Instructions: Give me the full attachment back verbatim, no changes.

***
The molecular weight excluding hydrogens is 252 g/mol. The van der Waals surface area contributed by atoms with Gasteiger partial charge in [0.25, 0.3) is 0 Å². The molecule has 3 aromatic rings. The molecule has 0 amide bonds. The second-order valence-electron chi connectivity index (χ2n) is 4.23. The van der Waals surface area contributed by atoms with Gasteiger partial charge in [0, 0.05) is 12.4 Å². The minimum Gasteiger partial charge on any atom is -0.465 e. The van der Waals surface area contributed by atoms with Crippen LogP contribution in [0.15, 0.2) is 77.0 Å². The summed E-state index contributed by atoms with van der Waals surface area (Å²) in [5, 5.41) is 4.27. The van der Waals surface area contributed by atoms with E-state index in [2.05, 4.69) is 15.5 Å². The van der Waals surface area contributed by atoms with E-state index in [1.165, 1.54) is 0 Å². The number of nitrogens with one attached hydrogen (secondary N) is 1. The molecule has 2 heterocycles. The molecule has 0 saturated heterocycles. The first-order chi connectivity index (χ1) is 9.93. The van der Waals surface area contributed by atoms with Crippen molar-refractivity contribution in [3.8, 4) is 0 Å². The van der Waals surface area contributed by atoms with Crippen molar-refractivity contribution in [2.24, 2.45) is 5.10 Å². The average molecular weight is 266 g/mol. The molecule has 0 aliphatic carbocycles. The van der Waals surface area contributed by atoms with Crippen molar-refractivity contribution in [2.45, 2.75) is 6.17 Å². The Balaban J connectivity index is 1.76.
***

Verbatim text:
The molecular weight excluding hydrogens is 252 g/mol. The van der Waals surface area contributed by atoms with Gasteiger partial charge in [0.25, 0.3) is 0 Å². The molecule has 3 aromatic rings. The molecule has 0 amide bonds. The second-order valence-electron chi connectivity index (χ2n) is 4.23. The van der Waals surface area contributed by atoms with Gasteiger partial charge in [0, 0.05) is 12.4 Å². The minimum Gasteiger partial charge on any atom is -0.465 e. The van der Waals surface area contributed by atoms with Crippen LogP contribution in [0.15, 0.2) is 77.0 Å². The summed E-state index contributed by atoms with van der Waals surface area (Å²) in [5, 5.41) is 4.27. The van der Waals surface area contributed by atoms with E-state index in [2.05, 4.69) is 15.5 Å². The van der Waals surface area contributed by atoms with E-state index in [1.165, 1.54) is 0 Å². The number of nitrogens with one attached hydrogen (secondary N) is 1. The molecule has 2 heterocycles. The molecule has 0 saturated heterocycles. The first-order chi connectivity index (χ1) is 9.93. The van der Waals surface area contributed by atoms with Crippen molar-refractivity contribution in [3.8, 4) is 0 Å². The van der Waals surface area contributed by atoms with Crippen molar-refractivity contribution in [2.24, 2.45) is 5.10 Å². The average molecular weight is 266 g/mol. The molecule has 0 aliphatic carbocycles. The van der Waals surface area contributed by atoms with Crippen molar-refractivity contribution in [2.45, 2.75) is 6.17 Å². The Balaban J connectivity index is 1.76.